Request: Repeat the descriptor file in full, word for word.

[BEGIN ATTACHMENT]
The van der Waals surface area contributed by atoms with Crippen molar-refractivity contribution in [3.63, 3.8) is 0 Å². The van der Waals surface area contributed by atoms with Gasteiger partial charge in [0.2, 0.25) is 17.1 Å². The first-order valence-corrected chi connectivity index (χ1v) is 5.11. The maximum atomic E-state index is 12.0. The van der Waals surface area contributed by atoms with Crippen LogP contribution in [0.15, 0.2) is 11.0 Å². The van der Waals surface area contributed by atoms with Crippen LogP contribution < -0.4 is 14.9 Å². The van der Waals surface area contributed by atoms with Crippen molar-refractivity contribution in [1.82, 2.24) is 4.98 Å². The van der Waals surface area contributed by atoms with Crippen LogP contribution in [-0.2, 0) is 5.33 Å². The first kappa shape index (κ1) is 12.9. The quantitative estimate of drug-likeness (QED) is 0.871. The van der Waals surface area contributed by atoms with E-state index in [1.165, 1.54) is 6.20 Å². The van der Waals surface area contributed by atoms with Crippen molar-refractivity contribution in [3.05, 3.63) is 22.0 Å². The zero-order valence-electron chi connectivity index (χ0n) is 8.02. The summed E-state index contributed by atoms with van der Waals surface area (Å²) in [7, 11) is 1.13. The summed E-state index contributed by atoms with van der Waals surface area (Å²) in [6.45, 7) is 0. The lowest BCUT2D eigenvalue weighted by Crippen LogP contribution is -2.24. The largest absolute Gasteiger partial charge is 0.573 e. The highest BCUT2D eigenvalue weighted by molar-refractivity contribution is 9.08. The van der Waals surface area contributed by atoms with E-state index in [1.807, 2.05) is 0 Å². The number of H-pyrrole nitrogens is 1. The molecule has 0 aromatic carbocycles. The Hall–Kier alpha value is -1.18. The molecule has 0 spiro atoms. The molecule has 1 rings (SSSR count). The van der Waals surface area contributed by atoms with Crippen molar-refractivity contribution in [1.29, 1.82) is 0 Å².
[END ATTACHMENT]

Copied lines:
The van der Waals surface area contributed by atoms with Crippen molar-refractivity contribution in [3.63, 3.8) is 0 Å². The van der Waals surface area contributed by atoms with Gasteiger partial charge in [0.2, 0.25) is 17.1 Å². The first-order valence-corrected chi connectivity index (χ1v) is 5.11. The maximum atomic E-state index is 12.0. The van der Waals surface area contributed by atoms with Crippen LogP contribution in [0.15, 0.2) is 11.0 Å². The van der Waals surface area contributed by atoms with Crippen LogP contribution < -0.4 is 14.9 Å². The van der Waals surface area contributed by atoms with Crippen molar-refractivity contribution in [1.82, 2.24) is 4.98 Å². The van der Waals surface area contributed by atoms with Crippen LogP contribution in [-0.2, 0) is 5.33 Å². The first kappa shape index (κ1) is 12.9. The quantitative estimate of drug-likeness (QED) is 0.871. The van der Waals surface area contributed by atoms with E-state index in [1.165, 1.54) is 6.20 Å². The van der Waals surface area contributed by atoms with Crippen molar-refractivity contribution in [3.05, 3.63) is 22.0 Å². The zero-order valence-electron chi connectivity index (χ0n) is 8.02. The summed E-state index contributed by atoms with van der Waals surface area (Å²) in [7, 11) is 1.13. The summed E-state index contributed by atoms with van der Waals surface area (Å²) in [6.45, 7) is 0. The lowest BCUT2D eigenvalue weighted by Crippen LogP contribution is -2.24. The largest absolute Gasteiger partial charge is 0.573 e. The highest BCUT2D eigenvalue weighted by molar-refractivity contribution is 9.08. The van der Waals surface area contributed by atoms with E-state index in [1.807, 2.05) is 0 Å². The number of H-pyrrole nitrogens is 1. The molecule has 0 aromatic carbocycles. The Hall–Kier alpha value is -1.18. The molecule has 0 spiro atoms. The molecule has 1 rings (SSSR count). The van der Waals surface area contributed by atoms with Crippen molar-refractivity contribution in [1.29, 1.82) is 0 Å².